Wikipedia is more than a repository of information. It's a global conversation made up of text images, data and code.
Design can and should play a big role in improving how we all make use of the Wikimedia Foundation's many projects from Wikidata to Wikivoyage.
Anywhere where a user is unsure what to do, hindered by unnecessary steps or unable to get to and do what they want to is a classic example of a UX in need of work. While Wikimedia is a successful community, we have a lot to learn from UX, UI and online community designers, who in turn should come to Wikimania to see how it's done.
Leading up to and during Wikimania 2014, our goal is raise awareness of ongoing Wikimedia design initiatives, to get designers excited about contributing, and to engage them in making use of Wikimedia data in new powerful ways.
Wikimania Design Outreach Goals
- Engage a wide audience of designers and developers
- Expose them to the wealth of resources the Wikimedia Foundation produces (Wikipedia, -Media, -Data, Etc).
- Inspire them to:
- Contribute their expertise to improving how wiki's are edited, explored, and understood
- Use WikiMedia Foundation projects as a core component in their own projects whether that's an act of pure self-expression, a new set of tools, or a new way to look at the world
What types of Designers?
Some of the best designers have a mix of skills, interests, and backgrounds. Some may align to one of these labels, others may bridge them. We want to include an eclectic mix of voices:
- Graphic Designers
- Information \ Visualization Designers
- Instructional \Education Design
- Motion Design
- User Experience (UX) \ Interaction Design
This is a preliminary list of areas we could engage with:
Wikimedia is a perfect example of social software. Editors collaborate on articles and projects, developers and community designers work together to make that collaboration as easy and straightforward as possible. As such, the User Interface (UI) needs to rest on strong UX principles and prove itself easy and intuitive to use.
Wikipedia can be used in a myriad of ways on your mobile phone or tablet, from quickly resolving an argument in the pub to uncovering the history of the buildings and monuments around you. Improving and extending Wikipedia's mobile functionality is an interesting and exciting challenge.
The wealth of activity and data across wikimedia is being used a wide range of ways, from creating music (http://listen.hatnote.com/#nowelcomes,en) to teaching computers about language (http://www.lsi.upc.edu/~nlp/wikicorpus/), how, when, and where can you imagine using this resource?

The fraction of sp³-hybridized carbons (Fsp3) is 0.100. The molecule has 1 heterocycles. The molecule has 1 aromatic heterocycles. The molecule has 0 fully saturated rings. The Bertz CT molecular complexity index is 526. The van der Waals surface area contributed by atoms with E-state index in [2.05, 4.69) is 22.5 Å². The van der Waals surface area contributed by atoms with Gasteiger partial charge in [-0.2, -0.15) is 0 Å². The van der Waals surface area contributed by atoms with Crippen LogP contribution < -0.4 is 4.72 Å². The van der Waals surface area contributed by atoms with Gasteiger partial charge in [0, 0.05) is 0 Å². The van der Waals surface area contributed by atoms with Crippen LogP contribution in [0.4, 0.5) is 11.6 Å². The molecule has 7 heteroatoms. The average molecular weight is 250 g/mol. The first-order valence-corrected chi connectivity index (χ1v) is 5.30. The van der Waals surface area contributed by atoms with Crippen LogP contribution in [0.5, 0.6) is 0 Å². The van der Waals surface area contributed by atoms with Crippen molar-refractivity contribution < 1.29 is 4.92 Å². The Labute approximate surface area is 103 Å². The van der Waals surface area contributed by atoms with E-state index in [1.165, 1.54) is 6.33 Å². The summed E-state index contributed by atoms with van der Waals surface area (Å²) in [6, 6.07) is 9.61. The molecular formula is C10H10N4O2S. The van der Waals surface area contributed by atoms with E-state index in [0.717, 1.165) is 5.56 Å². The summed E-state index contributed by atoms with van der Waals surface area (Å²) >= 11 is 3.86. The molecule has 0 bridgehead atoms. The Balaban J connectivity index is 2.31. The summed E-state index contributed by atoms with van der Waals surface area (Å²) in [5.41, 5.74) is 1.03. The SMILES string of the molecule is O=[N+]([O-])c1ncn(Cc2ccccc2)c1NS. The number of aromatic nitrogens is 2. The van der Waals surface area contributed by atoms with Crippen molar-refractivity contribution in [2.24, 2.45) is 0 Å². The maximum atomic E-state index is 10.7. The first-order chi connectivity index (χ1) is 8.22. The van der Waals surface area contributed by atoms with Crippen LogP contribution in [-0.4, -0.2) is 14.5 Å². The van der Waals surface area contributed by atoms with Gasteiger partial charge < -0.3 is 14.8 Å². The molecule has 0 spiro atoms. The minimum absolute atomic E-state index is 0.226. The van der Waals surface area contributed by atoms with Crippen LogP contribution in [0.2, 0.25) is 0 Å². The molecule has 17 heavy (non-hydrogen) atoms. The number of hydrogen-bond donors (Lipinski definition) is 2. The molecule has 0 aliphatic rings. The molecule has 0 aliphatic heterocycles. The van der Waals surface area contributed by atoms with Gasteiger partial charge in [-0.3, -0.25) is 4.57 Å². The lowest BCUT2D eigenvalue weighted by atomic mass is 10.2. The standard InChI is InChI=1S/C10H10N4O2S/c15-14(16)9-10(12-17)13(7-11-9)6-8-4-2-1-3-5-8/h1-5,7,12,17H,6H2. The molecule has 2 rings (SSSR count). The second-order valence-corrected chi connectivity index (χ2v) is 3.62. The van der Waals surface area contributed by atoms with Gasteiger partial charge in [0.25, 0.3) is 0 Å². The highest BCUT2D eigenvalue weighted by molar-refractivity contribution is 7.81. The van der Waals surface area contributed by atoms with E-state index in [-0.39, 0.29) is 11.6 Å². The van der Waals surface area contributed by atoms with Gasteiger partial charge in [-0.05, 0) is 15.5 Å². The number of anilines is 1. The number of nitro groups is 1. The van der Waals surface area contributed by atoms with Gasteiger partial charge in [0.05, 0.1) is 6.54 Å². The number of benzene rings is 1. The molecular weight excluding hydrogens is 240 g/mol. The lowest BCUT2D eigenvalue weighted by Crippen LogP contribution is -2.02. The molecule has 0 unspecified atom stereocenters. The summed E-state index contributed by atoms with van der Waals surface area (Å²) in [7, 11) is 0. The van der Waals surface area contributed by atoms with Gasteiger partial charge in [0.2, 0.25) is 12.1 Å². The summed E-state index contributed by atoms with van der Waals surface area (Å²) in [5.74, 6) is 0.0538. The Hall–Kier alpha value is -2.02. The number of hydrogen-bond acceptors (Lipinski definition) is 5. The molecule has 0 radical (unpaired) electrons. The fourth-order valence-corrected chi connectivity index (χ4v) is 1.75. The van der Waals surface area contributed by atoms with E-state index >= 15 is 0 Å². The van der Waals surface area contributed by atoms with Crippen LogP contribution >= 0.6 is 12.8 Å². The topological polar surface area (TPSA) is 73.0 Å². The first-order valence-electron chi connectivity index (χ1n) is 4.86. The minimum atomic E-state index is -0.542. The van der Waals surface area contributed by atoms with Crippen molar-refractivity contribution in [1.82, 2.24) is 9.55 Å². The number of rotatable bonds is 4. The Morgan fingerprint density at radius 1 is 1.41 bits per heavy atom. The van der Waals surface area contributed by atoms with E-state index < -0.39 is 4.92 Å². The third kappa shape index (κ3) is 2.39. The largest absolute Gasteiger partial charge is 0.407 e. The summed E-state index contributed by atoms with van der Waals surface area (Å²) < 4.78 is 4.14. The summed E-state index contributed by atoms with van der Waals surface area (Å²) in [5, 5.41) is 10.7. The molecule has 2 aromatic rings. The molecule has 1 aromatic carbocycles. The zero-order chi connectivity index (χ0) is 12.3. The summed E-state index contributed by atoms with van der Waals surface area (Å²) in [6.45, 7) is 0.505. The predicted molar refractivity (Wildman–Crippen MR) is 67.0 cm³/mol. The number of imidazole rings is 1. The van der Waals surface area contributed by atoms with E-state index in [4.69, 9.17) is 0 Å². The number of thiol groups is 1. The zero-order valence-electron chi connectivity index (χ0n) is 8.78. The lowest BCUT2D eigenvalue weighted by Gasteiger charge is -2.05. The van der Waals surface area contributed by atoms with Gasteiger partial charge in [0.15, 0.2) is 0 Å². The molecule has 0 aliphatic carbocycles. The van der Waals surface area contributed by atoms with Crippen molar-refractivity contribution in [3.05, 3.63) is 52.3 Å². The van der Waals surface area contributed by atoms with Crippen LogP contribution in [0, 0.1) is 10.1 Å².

Alternative Democratic Methods / Online Voting
Alternative democracy takes into account various voting and representative systems that differ from the current representative democracy that is the norm in occidental countries. In this there are two main variations, Direct democracy and Liquid democracy.
Direct Democracy implies voting on a decision, or policy by the whole of the population. This is sometimes used in countries that include legislation for making referendums or otherwise popular votes on issues. Examples of this include propositions in some states in the USA, a popular Veto of laws in Switzerland (https://en.wikipedia.org/wiki/Voting_in_Switzerland).
Liquid Democracy takes a middle ground between the traditional democracy and absolute direct democracy. Votes can be delegated to people whom you trust, or experts in a particular topic, always allowing the person to “reclaim” their vote if they have differing opinions. It is born out the the reality that few people have enough time to read, and investigate any legislation that requires a vote.
Online voting: One of the challenges of direct, or liquid, democracy is ensuring that a person can vote freely, and at the same time reclaim their vote, or are properly informed in order to vote. This requires the existence of a permanent platform to distribute, and allocate votes, and given the sensitivity of the information being handled making it sufficiently secure so as to avoid invalidating parliamentary work. An initiatives that look to make this a reality:
We could benefit from reaching out to designers, communities, groups and events to do with UX and online community design. As well as presenting a case for designers and developers to get involved with Wikimedia projects and development, we can gain a better understanding of relevant trends, topics and projects in this space.
Examples of relevant Wikimedia projects
Examples of relevant non-Wikimedia projects
- Yammer, other social networks
- Github, other open source project tools
- Flickr, communities built on the images
- London Randomness Guide
Events (in the UK)
- @ukuxevents on Twitter
There is a facebook group for this outreach here.
Kimi Lawrie (http://www.twitter.com/KimiLawrie) is working on improving this strand in the upcoming weeks. Feel free to join the group, edit this page and get in touch if you would like to contribute.
Victor Szilagyi (http://www.twitter.com/semiot) is also supporting this strand, ping him on twitter or in the facebook group.